A time traveller from the early 20th century, returning to Cannes by submarine after an absence of a hundred years, might not, at first, notice much change in the view through the periscope. Searching for the harbour entrance along the shoreline while taking bearings from the ancient landmark of Castre Tower on the hilltop, they might catch sight of swarms of low-profile, straight-bowed craft hurtling past in clouds of spray, as if the early motorboats so popular on the Côte d’Azur during the Edwardian era were still in vogue. There were good reasons for the straight-bowed shape back then, because it enabled the designer to maximise the length of the waterline, for speed, without adding to the overall length of the hull. In a modern planing boat, however, which lifts its bow out of the water and skims across the surface, a straight bow confers no such advantages. When used in today’s boats, it’s all about the look.
The silhouette du jour for superyachts and sailboats, along with increasing numbers of power craft, the straight (or plumb) bow started as a modern retro trend with Luca Bassani’s sleek and sweet-sailing Wally yachts in the mid-1990s. They colonised the collective yachting consciousness so successfully that Wally soon launched its own range of high-speed tenders to match. They were paint-strippingly expensive (starting at €545,000) but impossible to ignore.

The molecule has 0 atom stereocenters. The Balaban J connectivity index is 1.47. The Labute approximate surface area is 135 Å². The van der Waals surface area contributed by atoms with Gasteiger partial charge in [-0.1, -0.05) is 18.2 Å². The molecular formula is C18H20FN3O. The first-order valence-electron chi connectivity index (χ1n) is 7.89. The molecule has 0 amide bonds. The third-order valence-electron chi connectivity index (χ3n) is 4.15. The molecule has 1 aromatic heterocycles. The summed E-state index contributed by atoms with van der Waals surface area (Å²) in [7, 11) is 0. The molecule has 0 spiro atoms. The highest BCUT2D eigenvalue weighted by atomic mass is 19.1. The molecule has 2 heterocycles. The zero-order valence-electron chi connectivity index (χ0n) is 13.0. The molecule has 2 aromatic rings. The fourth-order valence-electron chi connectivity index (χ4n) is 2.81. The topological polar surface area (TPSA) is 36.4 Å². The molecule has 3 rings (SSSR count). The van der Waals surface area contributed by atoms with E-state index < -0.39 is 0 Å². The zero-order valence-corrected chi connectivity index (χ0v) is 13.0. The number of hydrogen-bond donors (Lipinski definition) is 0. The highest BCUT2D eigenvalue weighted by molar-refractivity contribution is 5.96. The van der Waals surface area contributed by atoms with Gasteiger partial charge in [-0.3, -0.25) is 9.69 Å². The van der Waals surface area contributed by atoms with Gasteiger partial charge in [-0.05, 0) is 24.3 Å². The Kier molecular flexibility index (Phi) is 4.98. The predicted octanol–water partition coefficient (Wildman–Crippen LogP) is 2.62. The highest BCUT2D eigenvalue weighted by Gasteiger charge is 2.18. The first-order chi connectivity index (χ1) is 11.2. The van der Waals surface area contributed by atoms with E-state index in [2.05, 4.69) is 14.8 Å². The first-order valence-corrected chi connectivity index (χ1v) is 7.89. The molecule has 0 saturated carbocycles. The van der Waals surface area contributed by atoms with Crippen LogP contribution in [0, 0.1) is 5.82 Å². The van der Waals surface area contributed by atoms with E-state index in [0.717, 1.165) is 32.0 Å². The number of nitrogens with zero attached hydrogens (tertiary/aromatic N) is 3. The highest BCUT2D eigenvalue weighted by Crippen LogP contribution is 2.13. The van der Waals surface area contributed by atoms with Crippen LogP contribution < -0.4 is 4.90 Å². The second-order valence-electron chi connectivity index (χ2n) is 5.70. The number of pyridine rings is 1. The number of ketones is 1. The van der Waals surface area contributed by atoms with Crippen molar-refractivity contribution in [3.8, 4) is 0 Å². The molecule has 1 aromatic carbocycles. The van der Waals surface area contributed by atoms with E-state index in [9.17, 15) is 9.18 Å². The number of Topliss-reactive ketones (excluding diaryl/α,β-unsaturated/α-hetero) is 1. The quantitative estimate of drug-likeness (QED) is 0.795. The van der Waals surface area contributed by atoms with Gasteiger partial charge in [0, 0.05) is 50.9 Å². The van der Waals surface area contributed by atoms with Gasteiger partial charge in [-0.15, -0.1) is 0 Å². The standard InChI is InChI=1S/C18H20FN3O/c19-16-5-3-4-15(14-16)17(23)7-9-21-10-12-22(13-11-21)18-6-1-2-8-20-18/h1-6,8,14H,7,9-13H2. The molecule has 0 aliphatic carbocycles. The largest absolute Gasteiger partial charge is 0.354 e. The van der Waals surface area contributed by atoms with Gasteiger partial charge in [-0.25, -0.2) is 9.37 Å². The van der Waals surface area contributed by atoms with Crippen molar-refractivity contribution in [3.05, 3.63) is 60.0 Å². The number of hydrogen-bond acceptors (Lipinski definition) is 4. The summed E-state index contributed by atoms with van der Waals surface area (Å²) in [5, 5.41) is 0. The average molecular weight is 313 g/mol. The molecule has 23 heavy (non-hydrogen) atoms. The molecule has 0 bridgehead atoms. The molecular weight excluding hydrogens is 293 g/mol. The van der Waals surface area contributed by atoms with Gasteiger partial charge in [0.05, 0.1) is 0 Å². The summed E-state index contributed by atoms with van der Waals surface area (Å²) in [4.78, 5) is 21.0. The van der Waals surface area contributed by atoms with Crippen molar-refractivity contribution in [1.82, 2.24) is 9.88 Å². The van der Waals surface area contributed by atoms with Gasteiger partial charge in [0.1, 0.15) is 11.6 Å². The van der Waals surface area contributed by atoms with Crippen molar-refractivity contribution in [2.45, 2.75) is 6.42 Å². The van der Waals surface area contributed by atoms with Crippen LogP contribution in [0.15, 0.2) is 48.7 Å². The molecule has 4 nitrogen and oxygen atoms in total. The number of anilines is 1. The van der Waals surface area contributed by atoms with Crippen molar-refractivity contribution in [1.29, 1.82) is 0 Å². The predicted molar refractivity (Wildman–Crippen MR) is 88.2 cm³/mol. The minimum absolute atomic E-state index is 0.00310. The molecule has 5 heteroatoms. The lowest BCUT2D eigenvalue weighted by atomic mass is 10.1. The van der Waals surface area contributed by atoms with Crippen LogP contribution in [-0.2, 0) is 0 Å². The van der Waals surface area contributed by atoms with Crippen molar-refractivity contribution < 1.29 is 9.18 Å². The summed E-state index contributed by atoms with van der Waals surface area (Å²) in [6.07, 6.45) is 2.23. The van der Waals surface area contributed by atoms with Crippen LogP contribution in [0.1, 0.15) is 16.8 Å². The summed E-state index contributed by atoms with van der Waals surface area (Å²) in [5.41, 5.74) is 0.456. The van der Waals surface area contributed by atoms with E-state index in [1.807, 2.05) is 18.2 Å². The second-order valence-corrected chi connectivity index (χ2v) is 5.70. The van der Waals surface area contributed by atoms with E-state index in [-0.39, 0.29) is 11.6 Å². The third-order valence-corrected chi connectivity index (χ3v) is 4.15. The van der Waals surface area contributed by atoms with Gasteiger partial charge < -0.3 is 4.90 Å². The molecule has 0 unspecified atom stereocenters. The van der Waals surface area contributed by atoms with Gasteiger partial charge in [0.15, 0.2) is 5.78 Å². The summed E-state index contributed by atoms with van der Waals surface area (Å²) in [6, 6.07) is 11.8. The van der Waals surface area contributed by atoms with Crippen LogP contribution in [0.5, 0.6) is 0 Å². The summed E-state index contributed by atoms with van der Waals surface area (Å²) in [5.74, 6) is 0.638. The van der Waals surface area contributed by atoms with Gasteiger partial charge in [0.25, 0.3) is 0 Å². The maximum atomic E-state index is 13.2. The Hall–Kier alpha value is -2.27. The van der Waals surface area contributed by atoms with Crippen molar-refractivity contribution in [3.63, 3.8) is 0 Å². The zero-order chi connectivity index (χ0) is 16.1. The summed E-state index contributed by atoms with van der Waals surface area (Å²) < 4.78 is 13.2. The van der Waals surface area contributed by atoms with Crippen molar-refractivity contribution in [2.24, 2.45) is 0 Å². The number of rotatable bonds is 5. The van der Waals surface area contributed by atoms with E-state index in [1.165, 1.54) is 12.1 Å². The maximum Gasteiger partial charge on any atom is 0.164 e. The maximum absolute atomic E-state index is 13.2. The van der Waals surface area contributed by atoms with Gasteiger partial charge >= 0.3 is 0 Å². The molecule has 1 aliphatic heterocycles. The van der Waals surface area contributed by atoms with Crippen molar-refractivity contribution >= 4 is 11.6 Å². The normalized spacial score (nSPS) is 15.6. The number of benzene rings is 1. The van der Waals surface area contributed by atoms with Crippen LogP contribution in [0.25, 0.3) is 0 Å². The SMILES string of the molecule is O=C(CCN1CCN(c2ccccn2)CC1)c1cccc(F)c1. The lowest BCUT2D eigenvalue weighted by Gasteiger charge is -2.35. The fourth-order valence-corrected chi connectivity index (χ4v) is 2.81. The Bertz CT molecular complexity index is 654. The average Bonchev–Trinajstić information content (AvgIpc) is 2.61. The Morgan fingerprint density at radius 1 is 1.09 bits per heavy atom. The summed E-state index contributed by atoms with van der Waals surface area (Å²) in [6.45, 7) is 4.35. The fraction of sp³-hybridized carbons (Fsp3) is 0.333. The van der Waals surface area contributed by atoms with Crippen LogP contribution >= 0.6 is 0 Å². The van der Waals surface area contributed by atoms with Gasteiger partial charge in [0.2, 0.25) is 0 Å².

Boatbuilders were quick to realise the potential of this new sector, in which wealthy clients might not allow themselves a superyacht, but could easily be consoled by a tender – especially if its looks carried the cachet of smart regattas in Sardinia and St Tropez. Fjord Boats’ new German owners relaunched the company, just as the market took a nosedive in 2008, with the straight-stemmed 40 Open. This was a startling stylistic departure for a family cruiser but it was an instant success, and the company has followed it with a series of appealing craft that range in size from the brand-new outboard-powered 36 Xpress and its sibling, the 36 MY Tender featuring a sheltered front cockpit for Gucci-clad passengers, up to the big 48 Open (€952,000), which can be fitted with two sleeping cabins and a high-performance engine installation. Fjord’s bold step has proved hugely influential. The look became mainstream, and every boat show since has seen new boatbuilders throw their hat in the ring.